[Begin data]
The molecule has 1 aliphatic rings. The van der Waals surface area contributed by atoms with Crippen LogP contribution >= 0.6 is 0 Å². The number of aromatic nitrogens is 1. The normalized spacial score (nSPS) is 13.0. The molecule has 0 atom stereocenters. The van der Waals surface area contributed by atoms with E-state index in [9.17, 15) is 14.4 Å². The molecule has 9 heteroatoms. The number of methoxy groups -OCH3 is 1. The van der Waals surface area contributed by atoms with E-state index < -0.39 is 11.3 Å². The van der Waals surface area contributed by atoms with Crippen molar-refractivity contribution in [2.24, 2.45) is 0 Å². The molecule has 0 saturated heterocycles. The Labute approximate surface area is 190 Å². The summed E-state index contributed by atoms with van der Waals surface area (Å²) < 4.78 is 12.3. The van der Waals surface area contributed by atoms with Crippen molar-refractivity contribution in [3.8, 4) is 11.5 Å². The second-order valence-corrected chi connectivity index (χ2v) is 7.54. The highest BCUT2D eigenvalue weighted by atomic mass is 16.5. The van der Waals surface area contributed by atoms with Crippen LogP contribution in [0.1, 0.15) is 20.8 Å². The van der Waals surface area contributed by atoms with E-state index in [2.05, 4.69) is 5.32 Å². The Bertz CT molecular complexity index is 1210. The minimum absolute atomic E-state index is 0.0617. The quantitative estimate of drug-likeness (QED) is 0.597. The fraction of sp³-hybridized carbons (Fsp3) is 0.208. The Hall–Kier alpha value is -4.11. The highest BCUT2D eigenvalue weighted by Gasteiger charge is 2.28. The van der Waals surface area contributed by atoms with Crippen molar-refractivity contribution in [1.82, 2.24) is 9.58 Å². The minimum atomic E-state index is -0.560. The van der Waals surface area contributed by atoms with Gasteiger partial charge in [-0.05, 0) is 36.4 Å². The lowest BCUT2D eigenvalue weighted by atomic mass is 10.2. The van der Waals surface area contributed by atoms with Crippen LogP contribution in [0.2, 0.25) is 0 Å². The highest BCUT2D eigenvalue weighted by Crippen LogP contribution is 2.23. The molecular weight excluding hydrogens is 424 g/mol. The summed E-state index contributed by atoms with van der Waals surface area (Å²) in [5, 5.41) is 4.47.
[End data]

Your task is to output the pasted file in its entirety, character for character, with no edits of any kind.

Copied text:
The molecule has 1 aliphatic rings. The van der Waals surface area contributed by atoms with Crippen LogP contribution >= 0.6 is 0 Å². The number of aromatic nitrogens is 1. The normalized spacial score (nSPS) is 13.0. The molecule has 0 atom stereocenters. The van der Waals surface area contributed by atoms with E-state index in [9.17, 15) is 14.4 Å². The molecule has 9 heteroatoms. The number of methoxy groups -OCH3 is 1. The van der Waals surface area contributed by atoms with E-state index < -0.39 is 11.3 Å². The van der Waals surface area contributed by atoms with Crippen molar-refractivity contribution in [2.24, 2.45) is 0 Å². The molecule has 0 saturated heterocycles. The Labute approximate surface area is 190 Å². The summed E-state index contributed by atoms with van der Waals surface area (Å²) < 4.78 is 12.3. The van der Waals surface area contributed by atoms with Crippen molar-refractivity contribution in [3.8, 4) is 11.5 Å². The second-order valence-corrected chi connectivity index (χ2v) is 7.54. The highest BCUT2D eigenvalue weighted by atomic mass is 16.5. The van der Waals surface area contributed by atoms with Crippen LogP contribution in [0.1, 0.15) is 20.8 Å². The van der Waals surface area contributed by atoms with E-state index in [2.05, 4.69) is 5.32 Å². The Bertz CT molecular complexity index is 1210. The minimum absolute atomic E-state index is 0.0617. The quantitative estimate of drug-likeness (QED) is 0.597. The fraction of sp³-hybridized carbons (Fsp3) is 0.208. The Hall–Kier alpha value is -4.11. The highest BCUT2D eigenvalue weighted by Gasteiger charge is 2.28. The van der Waals surface area contributed by atoms with Crippen molar-refractivity contribution in [1.82, 2.24) is 9.58 Å². The minimum atomic E-state index is -0.560. The van der Waals surface area contributed by atoms with Gasteiger partial charge in [-0.05, 0) is 36.4 Å². The lowest BCUT2D eigenvalue weighted by atomic mass is 10.2. The van der Waals surface area contributed by atoms with Crippen LogP contribution in [0.2, 0.25) is 0 Å². The highest BCUT2D eigenvalue weighted by Crippen LogP contribution is 2.23. The molecular weight excluding hydrogens is 424 g/mol. The summed E-state index contributed by atoms with van der Waals surface area (Å²) in [5, 5.41) is 4.47.